How are sen assessments made for learning difficulties because the teacher said she has no obvious signs of sen and she may be on the waiting list for a while.

OP’s posts: |
cabbageking Mon 23-Dec-19 15:23:39

Her peers will not be the whole class or year group but children starting at the same level. Their progress and hers are mapped and compared for progress. If this group is not progressing there may be a whole school issue or approach. If some children are progressing but some are not it may be a SEND need and then you dig deeper. You lose nothing having a check up.

Norestformrz Mon 23-Dec-19 15:32:31

*"Her assesment consisted of a list of words whoch I wasn't even shown and she said my dd could sound out the individual letters but couldn't blend them and would say something random and just guess and that is her main concern and that she seems to get things one day but not the next."*
It sounds like a phonics screening tool which will be used to assess whether your daughter is decoding words accurately. Some children appear to be reading when actually they're just good at recalling frequently encountered words and filling in the gaps by guessing.

Zozo1990 Mon 23-Dec-19 15:45:34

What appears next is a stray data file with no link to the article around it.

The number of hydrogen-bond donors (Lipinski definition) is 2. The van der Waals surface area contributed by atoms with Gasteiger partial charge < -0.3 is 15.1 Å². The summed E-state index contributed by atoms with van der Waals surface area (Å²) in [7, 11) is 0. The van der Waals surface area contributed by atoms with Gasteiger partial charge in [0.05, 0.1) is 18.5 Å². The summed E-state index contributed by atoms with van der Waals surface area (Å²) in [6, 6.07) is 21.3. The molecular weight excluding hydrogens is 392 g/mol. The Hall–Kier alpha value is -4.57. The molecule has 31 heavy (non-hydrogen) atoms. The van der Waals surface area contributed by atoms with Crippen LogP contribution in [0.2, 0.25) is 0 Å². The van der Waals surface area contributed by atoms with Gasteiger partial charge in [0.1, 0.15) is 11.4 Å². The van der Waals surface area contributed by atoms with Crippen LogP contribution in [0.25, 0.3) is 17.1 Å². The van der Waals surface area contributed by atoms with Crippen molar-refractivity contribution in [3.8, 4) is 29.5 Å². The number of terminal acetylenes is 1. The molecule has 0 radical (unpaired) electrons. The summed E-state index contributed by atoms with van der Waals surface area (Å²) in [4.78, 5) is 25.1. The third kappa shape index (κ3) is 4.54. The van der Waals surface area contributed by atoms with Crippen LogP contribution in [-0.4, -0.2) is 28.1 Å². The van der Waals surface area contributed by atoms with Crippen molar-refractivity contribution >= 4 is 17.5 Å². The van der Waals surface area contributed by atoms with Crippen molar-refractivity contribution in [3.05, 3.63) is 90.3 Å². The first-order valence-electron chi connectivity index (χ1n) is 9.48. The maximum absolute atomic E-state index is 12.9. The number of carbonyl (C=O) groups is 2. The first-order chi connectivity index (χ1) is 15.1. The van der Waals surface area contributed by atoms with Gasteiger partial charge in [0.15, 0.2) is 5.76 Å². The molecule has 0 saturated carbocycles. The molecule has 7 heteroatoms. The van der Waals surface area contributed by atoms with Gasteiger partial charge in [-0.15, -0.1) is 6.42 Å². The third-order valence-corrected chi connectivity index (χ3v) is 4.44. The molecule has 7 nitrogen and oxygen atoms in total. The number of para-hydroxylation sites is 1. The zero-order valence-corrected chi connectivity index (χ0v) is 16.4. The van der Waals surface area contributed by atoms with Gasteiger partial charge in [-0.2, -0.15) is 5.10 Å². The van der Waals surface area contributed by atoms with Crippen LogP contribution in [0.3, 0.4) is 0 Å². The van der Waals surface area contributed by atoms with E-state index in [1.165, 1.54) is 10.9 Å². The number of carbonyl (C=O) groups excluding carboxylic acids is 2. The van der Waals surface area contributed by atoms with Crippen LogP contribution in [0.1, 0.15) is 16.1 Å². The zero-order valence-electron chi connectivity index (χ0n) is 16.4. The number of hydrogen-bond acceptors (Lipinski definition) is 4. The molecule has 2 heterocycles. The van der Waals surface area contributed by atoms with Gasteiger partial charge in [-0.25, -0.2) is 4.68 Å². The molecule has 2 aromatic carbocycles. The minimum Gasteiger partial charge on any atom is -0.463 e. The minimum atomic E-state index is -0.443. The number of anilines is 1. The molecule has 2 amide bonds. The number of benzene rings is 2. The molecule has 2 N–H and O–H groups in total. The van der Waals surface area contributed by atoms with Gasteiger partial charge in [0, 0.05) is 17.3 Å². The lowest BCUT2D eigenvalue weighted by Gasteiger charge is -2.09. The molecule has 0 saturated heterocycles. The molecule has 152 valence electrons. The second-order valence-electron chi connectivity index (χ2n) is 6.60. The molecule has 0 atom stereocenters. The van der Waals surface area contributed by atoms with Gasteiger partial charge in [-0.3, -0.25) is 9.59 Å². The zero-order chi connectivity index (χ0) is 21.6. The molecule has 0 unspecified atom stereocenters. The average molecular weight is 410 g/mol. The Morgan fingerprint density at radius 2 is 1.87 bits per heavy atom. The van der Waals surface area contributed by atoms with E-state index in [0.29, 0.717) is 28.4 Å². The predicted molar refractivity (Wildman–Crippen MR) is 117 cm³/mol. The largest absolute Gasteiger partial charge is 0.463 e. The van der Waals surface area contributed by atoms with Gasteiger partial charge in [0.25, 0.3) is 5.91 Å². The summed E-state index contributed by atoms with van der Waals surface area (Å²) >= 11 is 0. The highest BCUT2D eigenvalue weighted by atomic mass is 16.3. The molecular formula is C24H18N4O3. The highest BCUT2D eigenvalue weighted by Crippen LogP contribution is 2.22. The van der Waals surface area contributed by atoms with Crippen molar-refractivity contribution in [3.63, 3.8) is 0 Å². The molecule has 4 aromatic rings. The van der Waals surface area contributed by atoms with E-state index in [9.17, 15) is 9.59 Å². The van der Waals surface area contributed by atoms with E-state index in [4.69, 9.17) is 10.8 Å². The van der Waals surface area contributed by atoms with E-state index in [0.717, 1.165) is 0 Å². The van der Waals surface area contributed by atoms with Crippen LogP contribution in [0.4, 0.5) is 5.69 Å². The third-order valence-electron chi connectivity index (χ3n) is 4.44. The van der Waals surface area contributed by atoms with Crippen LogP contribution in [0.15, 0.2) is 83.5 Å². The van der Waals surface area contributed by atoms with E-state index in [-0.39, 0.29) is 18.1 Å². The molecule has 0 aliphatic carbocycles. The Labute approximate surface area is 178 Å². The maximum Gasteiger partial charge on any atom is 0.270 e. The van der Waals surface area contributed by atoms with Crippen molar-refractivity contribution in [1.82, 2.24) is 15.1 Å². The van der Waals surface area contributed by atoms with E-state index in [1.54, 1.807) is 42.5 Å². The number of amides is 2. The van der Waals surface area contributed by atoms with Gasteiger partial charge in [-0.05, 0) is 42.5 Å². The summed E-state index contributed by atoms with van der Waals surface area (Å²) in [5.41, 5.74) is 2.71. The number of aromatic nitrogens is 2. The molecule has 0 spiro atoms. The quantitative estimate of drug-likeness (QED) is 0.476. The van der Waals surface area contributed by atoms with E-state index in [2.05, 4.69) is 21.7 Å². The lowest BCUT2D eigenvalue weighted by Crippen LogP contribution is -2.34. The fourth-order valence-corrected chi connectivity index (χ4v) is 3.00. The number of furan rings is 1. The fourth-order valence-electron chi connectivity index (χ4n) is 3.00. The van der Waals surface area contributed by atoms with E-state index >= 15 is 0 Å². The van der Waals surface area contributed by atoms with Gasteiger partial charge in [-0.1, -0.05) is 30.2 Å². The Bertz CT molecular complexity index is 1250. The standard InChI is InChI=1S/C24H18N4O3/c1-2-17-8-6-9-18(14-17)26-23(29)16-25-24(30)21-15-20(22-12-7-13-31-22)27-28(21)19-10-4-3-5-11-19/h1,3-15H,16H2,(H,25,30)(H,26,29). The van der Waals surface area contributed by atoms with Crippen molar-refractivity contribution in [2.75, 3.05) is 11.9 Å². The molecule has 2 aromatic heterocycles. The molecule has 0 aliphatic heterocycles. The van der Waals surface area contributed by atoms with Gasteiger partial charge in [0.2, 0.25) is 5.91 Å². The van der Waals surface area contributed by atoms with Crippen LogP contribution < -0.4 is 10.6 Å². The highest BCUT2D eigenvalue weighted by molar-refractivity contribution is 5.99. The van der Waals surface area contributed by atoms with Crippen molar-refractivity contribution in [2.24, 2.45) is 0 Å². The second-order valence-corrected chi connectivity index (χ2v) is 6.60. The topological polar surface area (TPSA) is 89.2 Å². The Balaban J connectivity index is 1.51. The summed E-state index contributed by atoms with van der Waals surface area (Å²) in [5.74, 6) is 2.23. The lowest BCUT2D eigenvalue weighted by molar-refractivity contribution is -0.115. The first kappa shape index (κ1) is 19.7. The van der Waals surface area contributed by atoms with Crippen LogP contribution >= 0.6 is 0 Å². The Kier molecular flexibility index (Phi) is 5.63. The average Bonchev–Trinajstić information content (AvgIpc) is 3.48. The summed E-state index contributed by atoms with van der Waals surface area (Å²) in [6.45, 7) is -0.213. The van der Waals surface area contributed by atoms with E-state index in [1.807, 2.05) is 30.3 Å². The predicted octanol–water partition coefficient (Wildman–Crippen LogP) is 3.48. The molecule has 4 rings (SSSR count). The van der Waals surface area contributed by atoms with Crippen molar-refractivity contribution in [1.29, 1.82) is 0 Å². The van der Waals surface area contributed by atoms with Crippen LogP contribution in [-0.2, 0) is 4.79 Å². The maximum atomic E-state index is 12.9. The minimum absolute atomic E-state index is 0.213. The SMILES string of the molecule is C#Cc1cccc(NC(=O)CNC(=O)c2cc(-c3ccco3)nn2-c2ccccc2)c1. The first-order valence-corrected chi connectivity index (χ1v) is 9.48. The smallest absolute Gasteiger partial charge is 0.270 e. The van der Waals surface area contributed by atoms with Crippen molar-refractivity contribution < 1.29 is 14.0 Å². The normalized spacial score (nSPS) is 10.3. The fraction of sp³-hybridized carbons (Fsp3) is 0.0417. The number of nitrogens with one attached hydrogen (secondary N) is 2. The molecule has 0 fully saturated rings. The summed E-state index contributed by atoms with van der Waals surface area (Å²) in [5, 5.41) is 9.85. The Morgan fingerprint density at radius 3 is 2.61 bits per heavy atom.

I have just done blending woth her with ch and sh sounds and she got a list of 20 right on the first attempt mostly. Chop, chain, chug, chip, check, chuck, fish, bash, shop, shed, shell, ship, rush.

She obviously must nit be doing this in school and her confidenxe is definitely lacking in school.

OP’s posts: |
Zozo1990 Mon 23-Dec-19 15:46:44

Does anyone know how learning difficulties for blending will be assesed?

OP’s posts: |
spanieleyes Mon 23-Dec-19 16:27:58

If the school think there may be issues with blending they will look at blending "nonsense" words-particularly as this is something screened for at the end of year 1 in the phonics screening check. So, whilst she can read chip, chain etc, can she blend ipch and aichn? ( ie using the same sounds but in an unusual order!).
If they think there are problems beyond general phonics acquisition, the school might call upon a specialist to complete an assessment. This might be ( depending on the county/school) a Specialist teacher on an educational psychologist-different authorities have different methods of assessing for special needs.

Join the discussion

To comment on this thread you need to create a Mumsnet account.

Join Mumsnet

Already have a Mumsnet account? Log in